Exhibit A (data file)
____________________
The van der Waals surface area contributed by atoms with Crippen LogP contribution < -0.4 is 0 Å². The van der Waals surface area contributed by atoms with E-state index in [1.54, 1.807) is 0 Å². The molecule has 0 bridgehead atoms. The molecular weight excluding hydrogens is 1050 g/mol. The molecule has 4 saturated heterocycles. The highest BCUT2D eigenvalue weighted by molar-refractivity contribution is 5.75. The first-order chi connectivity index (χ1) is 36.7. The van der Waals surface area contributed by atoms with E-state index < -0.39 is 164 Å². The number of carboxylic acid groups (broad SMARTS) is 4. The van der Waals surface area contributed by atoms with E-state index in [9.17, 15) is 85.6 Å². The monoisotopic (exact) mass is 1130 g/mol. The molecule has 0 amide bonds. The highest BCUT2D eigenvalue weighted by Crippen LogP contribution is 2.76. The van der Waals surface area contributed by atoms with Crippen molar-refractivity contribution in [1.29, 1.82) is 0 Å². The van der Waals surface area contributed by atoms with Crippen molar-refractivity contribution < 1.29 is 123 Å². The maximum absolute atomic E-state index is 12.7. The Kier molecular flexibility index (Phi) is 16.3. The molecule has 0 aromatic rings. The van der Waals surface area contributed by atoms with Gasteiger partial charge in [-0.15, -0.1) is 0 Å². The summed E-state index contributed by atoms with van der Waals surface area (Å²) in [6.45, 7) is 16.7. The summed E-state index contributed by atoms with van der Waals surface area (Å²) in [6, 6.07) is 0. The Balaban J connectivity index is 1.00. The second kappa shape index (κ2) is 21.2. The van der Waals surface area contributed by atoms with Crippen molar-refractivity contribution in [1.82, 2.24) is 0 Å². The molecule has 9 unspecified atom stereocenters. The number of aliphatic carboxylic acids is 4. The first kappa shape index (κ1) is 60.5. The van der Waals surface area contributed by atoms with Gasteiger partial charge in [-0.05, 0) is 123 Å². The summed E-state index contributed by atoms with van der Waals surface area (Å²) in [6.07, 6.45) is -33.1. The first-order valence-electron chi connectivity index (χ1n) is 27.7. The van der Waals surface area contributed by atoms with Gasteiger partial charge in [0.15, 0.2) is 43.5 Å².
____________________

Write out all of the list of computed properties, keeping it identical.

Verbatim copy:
The van der Waals surface area contributed by atoms with Crippen LogP contribution < -0.4 is 0 Å². The van der Waals surface area contributed by atoms with E-state index in [1.54, 1.807) is 0 Å². The molecule has 0 bridgehead atoms. The molecular weight excluding hydrogens is 1050 g/mol. The molecule has 4 saturated heterocycles. The highest BCUT2D eigenvalue weighted by molar-refractivity contribution is 5.75. The first-order chi connectivity index (χ1) is 36.7. The van der Waals surface area contributed by atoms with E-state index < -0.39 is 164 Å². The number of carboxylic acid groups (broad SMARTS) is 4. The van der Waals surface area contributed by atoms with E-state index in [9.17, 15) is 85.6 Å². The monoisotopic (exact) mass is 1130 g/mol. The molecule has 0 amide bonds. The highest BCUT2D eigenvalue weighted by Crippen LogP contribution is 2.76. The van der Waals surface area contributed by atoms with Crippen molar-refractivity contribution in [1.29, 1.82) is 0 Å². The van der Waals surface area contributed by atoms with Crippen molar-refractivity contribution < 1.29 is 123 Å². The maximum absolute atomic E-state index is 12.7. The Kier molecular flexibility index (Phi) is 16.3. The molecule has 0 aromatic rings. The van der Waals surface area contributed by atoms with Gasteiger partial charge in [-0.15, -0.1) is 0 Å². The summed E-state index contributed by atoms with van der Waals surface area (Å²) in [6.45, 7) is 16.7. The summed E-state index contributed by atoms with van der Waals surface area (Å²) in [6, 6.07) is 0. The Balaban J connectivity index is 1.00. The second kappa shape index (κ2) is 21.2. The van der Waals surface area contributed by atoms with Crippen molar-refractivity contribution in [1.82, 2.24) is 0 Å². The molecule has 9 unspecified atom stereocenters. The number of aliphatic carboxylic acids is 4. The first kappa shape index (κ1) is 60.5. The van der Waals surface area contributed by atoms with Gasteiger partial charge in [-0.05, 0) is 123 Å². The summed E-state index contributed by atoms with van der Waals surface area (Å²) in [6.07, 6.45) is -33.1. The first-order valence-electron chi connectivity index (χ1n) is 27.7. The van der Waals surface area contributed by atoms with Gasteiger partial charge in [0.15, 0.2) is 43.5 Å².